- Age Range: 4 - 7 years
- Grade Level: Preschool - 3
- Lexile Measure: 840L (What's this?)
- Hardcover: 32 pages
- Publisher: HMH Books for Young Readers; First edition (September 27, 1999)
- Language: English
- ISBN-10: 0395922860
- ISBN-13: 978-0395922866
- Product Dimensions: 10.2 x 0.1 x 8 inches
- Shipping Weight: 12.8 ounces
- Average Customer Review: 6 customer reviews
- Amazon Best Sellers Rank: #925,314 in Books (See Top 100 in Books)
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Rare Treasure: Mary Anning and Her Remarkable Discoveries Hardcover – September 27, 1999
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From Publishers Weekly
As he did in Alice Ramsey's Grand Adventure, Brown once again salutes a spunky heroine who made history, this time focusing on Mary Anning's archeological finds and their relevance to prehistoric research. He drives home the point that 200 years after her birth in 1799, Mary Anning and her contributions continue to inform the scientific community. Unlike Laurence Anholt's recent Stone Girl, Bone Girl, Brown's succinct text downplays the early death of Mary's father, focusing instead on her commitment to carrying on his fossil-hunting legacy, and plays up her partnership with her older brother, Joseph. The limited palette of blues, grays and browns effectively serves double duty, successfully contrasing the poverty of the Anning family with the richness of the seaside digging sites, while also setting off the fossil discoveries, which are recorded on parchment-like paper with hand-lettered labels. Aspiring scientists will be encouraged by this inspiring portrayal of a woman who made a childhood passion into her life's work. Ages 4-8.
Copyright 1999 Reed Business Information, Inc.
From School Library Journal
Grade 2-4-Two more picture-book biographies celebrate Mary Anning's bicentennial, recounting her childhood discovery of a complete ichthyosaur and noting her adult career as a self-taught paleontologist. Atkins follows the earlier lead of Catherine Brighton in The Fossil Girl (Millbrook, 1999) and Laurence Anholt in Stone Girl, Bone Girl (Orchard, 1999) as she focuses on the single year in which 11-year-old Anning slowly scraped the sand and stone of the Lyme Regis shore to uncover the huge reptile fossil. Her patience and persistence, are emphasized in a smoothly crafted narrative employing more fictionalized conversation and detail than any of the other books. Dooling's watercolors on textured paper employ a predominantly blue, gray, and brown palette conveying the loneliness of Anning's pursuit in this murky, seaside place. Like Brighton and Anholt, Atkins adds a final author's note commenting on Mary Anning's adult discoveries. Don Brown, in a smaller horizontal volume, omits such a note. His text quickly recounts Anning's childhood discovery of the ichthyosaur, and goes on to sketch a chronological account of the woman's entire life. The tan-and-blue watercolor scenes are less compelling than the bolder work in the other books, though several dramatic episodes punctuate the dangerous terrain in which Anning worked. The emphasis here is on the richness of spirit compensating for economic poverty. Both Stone Girl and Fossil Girl are more strongly realized and appealing works, but Sea Dragon reads well, and Rare Treasure is a competent simple biography. None of the writers reveal their actual sources of information on Anning's life. The tale of a child making such a distinctive discovery is inherently interesting, and the scientist's career is a worthwhile story, too. The array of books should attract a wide variety of readers and serve well in science classrooms.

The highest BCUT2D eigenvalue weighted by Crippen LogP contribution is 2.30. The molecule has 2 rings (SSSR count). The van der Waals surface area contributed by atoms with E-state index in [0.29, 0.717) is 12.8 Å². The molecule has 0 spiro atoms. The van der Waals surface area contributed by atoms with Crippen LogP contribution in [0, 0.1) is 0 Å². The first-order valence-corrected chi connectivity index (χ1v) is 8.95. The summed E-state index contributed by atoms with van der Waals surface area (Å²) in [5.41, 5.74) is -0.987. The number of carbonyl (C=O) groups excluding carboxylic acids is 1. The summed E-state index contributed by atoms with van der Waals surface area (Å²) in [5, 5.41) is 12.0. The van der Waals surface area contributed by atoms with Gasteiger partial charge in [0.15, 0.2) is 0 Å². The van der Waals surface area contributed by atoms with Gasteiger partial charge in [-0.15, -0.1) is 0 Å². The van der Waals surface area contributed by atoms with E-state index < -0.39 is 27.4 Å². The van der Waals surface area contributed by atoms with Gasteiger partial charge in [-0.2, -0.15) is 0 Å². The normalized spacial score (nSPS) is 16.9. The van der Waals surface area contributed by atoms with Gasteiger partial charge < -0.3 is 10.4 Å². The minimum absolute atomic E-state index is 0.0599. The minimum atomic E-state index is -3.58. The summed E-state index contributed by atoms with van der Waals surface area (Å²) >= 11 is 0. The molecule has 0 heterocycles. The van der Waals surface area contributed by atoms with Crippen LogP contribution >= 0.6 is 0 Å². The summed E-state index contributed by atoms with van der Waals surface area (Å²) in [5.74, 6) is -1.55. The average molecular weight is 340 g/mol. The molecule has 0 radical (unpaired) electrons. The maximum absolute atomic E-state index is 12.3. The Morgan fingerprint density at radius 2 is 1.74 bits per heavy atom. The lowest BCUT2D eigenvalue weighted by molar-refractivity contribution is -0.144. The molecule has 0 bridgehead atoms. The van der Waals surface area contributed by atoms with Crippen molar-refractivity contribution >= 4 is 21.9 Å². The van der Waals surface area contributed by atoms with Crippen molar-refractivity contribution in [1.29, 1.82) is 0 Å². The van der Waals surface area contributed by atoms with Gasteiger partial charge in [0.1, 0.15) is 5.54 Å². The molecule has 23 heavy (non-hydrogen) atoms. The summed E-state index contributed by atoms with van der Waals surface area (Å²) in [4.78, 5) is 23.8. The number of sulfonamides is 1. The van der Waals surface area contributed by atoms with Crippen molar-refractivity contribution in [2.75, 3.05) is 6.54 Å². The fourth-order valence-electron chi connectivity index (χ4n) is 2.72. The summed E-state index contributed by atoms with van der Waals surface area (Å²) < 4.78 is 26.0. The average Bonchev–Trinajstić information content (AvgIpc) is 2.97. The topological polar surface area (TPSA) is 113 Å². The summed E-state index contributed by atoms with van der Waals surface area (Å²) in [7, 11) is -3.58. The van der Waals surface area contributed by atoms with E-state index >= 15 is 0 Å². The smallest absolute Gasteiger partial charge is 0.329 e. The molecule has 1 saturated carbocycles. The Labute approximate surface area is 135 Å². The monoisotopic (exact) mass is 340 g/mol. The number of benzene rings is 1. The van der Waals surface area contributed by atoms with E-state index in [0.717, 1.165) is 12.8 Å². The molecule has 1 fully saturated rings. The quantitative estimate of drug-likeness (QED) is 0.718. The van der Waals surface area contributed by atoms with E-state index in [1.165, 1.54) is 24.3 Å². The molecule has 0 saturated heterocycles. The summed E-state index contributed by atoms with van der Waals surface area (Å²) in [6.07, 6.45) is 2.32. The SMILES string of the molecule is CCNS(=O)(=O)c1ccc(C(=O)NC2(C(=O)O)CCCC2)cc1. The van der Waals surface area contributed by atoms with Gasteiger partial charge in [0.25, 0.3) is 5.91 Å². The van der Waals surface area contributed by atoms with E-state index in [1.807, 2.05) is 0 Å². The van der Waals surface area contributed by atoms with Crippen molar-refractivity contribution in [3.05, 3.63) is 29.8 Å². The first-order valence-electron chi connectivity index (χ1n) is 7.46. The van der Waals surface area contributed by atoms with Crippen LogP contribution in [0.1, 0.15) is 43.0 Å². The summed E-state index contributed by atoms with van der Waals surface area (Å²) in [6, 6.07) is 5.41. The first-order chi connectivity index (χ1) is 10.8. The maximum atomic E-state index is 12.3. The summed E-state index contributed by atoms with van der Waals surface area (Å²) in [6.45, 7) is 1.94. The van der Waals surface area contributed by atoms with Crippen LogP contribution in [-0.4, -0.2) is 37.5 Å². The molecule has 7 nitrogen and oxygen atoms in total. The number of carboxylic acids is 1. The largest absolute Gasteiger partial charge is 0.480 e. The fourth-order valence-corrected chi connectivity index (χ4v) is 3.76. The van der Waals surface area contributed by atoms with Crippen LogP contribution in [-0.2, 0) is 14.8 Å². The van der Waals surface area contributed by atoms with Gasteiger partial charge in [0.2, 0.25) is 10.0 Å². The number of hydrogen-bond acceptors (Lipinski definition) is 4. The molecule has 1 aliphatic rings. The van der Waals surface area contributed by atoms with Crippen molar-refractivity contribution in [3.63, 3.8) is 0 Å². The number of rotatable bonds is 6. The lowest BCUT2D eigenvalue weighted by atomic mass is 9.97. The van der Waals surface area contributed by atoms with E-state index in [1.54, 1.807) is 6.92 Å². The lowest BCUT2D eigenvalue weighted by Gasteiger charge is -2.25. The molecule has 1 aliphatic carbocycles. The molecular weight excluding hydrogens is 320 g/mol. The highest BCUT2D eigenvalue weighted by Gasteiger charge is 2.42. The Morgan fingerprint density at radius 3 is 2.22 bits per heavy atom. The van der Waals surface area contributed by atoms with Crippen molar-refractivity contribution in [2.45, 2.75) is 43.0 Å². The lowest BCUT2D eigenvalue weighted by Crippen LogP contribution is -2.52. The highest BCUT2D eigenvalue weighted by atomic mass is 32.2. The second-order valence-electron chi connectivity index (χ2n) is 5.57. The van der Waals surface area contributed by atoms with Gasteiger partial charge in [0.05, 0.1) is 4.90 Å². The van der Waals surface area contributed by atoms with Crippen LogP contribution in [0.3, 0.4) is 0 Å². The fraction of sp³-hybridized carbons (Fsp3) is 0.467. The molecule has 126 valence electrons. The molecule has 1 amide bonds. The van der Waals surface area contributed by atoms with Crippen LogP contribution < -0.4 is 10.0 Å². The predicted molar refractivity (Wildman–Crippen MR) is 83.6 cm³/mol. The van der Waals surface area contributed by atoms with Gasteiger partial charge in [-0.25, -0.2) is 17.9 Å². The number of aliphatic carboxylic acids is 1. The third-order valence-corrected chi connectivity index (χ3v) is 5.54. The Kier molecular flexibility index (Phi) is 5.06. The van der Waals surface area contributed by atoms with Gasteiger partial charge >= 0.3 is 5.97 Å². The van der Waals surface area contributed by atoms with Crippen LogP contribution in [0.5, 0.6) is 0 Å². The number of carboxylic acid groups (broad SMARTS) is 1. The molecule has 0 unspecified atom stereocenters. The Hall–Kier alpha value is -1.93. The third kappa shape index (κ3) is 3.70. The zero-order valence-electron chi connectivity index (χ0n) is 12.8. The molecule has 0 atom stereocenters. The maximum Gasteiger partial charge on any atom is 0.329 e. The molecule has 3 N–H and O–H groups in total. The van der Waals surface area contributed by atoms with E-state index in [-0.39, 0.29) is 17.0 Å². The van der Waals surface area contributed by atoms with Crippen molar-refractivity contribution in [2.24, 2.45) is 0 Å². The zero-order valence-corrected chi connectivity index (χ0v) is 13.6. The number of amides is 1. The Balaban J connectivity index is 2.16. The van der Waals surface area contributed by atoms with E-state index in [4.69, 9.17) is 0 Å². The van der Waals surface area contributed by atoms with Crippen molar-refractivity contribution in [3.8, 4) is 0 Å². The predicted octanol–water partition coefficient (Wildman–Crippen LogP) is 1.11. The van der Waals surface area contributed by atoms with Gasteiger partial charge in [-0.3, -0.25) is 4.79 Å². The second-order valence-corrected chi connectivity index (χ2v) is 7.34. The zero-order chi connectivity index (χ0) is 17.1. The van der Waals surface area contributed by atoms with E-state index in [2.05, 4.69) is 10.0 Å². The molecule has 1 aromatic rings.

Margaret Bush, Simmons College, Boston
Copyright 1999 Reed Business Information, Inc.
Top customer reviews
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The field of paleontology was very, very young when Anning entered it, and she was influential in many of the important discoveries that were made then - and now, even. However, because of her sex she's never received much recognition from the rest of the world.
This book is clear and concise, covering her life from early childhood to adulthood. The artwork is simple enough, and the language should be easy for children to grasp. I got this book from my Secret Santa over at LibraryThing, and I intend to buy more books by this author.
One note - a commenter below said that it was untrue that Mary Anning "read her science" because there wasn't any paleontology to read yet! I agree that the sentence was unclear, however, a little research indicates that she read books on zoology and biology to help her gain an understanding of what she was unearthing, as well as papers on fossils by the few people who had started to write them at that point.